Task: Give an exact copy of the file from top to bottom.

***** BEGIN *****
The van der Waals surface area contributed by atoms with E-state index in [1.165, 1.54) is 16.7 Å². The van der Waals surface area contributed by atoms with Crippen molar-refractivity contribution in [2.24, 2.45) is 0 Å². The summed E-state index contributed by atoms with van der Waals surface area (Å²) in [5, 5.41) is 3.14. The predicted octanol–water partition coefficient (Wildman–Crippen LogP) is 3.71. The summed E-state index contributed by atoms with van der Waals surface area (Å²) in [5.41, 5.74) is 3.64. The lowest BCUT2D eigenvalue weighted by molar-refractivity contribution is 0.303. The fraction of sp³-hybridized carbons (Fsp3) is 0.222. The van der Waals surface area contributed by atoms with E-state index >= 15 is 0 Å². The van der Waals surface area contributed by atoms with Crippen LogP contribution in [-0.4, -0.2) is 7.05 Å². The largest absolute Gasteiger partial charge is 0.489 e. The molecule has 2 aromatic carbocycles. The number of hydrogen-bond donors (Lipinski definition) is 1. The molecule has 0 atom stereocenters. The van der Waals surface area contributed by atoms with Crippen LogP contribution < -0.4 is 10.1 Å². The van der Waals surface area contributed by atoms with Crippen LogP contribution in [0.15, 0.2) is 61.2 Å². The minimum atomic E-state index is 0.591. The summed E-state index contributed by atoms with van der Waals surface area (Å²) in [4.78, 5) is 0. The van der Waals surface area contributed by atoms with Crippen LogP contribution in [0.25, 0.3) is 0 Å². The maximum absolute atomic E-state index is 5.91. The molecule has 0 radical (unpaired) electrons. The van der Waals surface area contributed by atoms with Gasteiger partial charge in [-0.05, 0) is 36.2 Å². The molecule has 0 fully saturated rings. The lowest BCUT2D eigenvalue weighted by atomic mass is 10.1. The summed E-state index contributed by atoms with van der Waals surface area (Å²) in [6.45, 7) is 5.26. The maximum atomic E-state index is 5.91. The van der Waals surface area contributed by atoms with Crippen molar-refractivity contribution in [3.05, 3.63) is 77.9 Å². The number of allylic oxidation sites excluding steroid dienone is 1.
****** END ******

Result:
The van der Waals surface area contributed by atoms with E-state index in [1.165, 1.54) is 16.7 Å². The van der Waals surface area contributed by atoms with Crippen molar-refractivity contribution in [2.24, 2.45) is 0 Å². The summed E-state index contributed by atoms with van der Waals surface area (Å²) in [5, 5.41) is 3.14. The predicted octanol–water partition coefficient (Wildman–Crippen LogP) is 3.71. The summed E-state index contributed by atoms with van der Waals surface area (Å²) in [5.41, 5.74) is 3.64. The lowest BCUT2D eigenvalue weighted by molar-refractivity contribution is 0.303. The fraction of sp³-hybridized carbons (Fsp3) is 0.222. The van der Waals surface area contributed by atoms with E-state index >= 15 is 0 Å². The van der Waals surface area contributed by atoms with Crippen LogP contribution in [-0.4, -0.2) is 7.05 Å². The largest absolute Gasteiger partial charge is 0.489 e. The molecule has 2 aromatic carbocycles. The number of hydrogen-bond donors (Lipinski definition) is 1. The molecule has 0 atom stereocenters. The van der Waals surface area contributed by atoms with Crippen LogP contribution < -0.4 is 10.1 Å². The van der Waals surface area contributed by atoms with Crippen LogP contribution in [0.15, 0.2) is 61.2 Å². The minimum atomic E-state index is 0.591. The summed E-state index contributed by atoms with van der Waals surface area (Å²) in [4.78, 5) is 0. The van der Waals surface area contributed by atoms with Crippen LogP contribution in [0.25, 0.3) is 0 Å². The maximum absolute atomic E-state index is 5.91. The molecule has 0 radical (unpaired) electrons. The van der Waals surface area contributed by atoms with Gasteiger partial charge in [-0.05, 0) is 36.2 Å². The molecule has 0 fully saturated rings. The lowest BCUT2D eigenvalue weighted by atomic mass is 10.1. The summed E-state index contributed by atoms with van der Waals surface area (Å²) in [6.45, 7) is 5.26. The maximum atomic E-state index is 5.91. The van der Waals surface area contributed by atoms with Crippen molar-refractivity contribution in [3.05, 3.63) is 77.9 Å². The number of allylic oxidation sites excluding steroid dienone is 1.